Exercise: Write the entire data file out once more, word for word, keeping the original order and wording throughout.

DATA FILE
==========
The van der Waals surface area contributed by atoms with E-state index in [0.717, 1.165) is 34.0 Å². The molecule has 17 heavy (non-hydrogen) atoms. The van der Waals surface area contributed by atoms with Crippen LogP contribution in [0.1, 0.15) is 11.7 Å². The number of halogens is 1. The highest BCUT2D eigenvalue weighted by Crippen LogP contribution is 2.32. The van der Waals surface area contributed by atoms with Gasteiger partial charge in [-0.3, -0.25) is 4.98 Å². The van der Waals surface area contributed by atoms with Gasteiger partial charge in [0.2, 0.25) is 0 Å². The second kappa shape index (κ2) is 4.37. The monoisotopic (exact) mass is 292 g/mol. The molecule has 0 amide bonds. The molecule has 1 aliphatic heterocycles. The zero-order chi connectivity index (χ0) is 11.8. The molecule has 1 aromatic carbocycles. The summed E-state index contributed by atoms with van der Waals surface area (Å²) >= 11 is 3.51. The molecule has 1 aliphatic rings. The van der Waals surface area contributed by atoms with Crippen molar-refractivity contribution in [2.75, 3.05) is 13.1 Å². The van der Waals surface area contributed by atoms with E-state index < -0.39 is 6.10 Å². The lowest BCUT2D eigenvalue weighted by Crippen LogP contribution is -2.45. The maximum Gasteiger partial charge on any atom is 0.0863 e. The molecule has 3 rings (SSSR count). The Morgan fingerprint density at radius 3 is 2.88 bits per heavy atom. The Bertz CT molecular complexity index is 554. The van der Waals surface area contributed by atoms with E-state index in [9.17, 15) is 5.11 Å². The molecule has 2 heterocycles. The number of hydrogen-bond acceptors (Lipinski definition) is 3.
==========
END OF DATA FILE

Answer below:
The van der Waals surface area contributed by atoms with E-state index in [0.717, 1.165) is 34.0 Å². The molecule has 17 heavy (non-hydrogen) atoms. The van der Waals surface area contributed by atoms with Crippen LogP contribution in [0.1, 0.15) is 11.7 Å². The number of halogens is 1. The highest BCUT2D eigenvalue weighted by Crippen LogP contribution is 2.32. The van der Waals surface area contributed by atoms with Gasteiger partial charge in [-0.3, -0.25) is 4.98 Å². The van der Waals surface area contributed by atoms with Gasteiger partial charge in [0.2, 0.25) is 0 Å². The second kappa shape index (κ2) is 4.37. The monoisotopic (exact) mass is 292 g/mol. The molecule has 0 amide bonds. The molecule has 1 aliphatic heterocycles. The zero-order chi connectivity index (χ0) is 11.8. The molecule has 1 aromatic carbocycles. The summed E-state index contributed by atoms with van der Waals surface area (Å²) >= 11 is 3.51. The molecule has 1 aliphatic rings. The van der Waals surface area contributed by atoms with Crippen molar-refractivity contribution in [2.75, 3.05) is 13.1 Å². The van der Waals surface area contributed by atoms with E-state index < -0.39 is 6.10 Å². The lowest BCUT2D eigenvalue weighted by Crippen LogP contribution is -2.45. The maximum Gasteiger partial charge on any atom is 0.0863 e. The molecule has 3 rings (SSSR count). The Morgan fingerprint density at radius 3 is 2.88 bits per heavy atom. The Bertz CT molecular complexity index is 554. The van der Waals surface area contributed by atoms with E-state index in [9.17, 15) is 5.11 Å². The molecule has 2 heterocycles. The number of hydrogen-bond acceptors (Lipinski definition) is 3.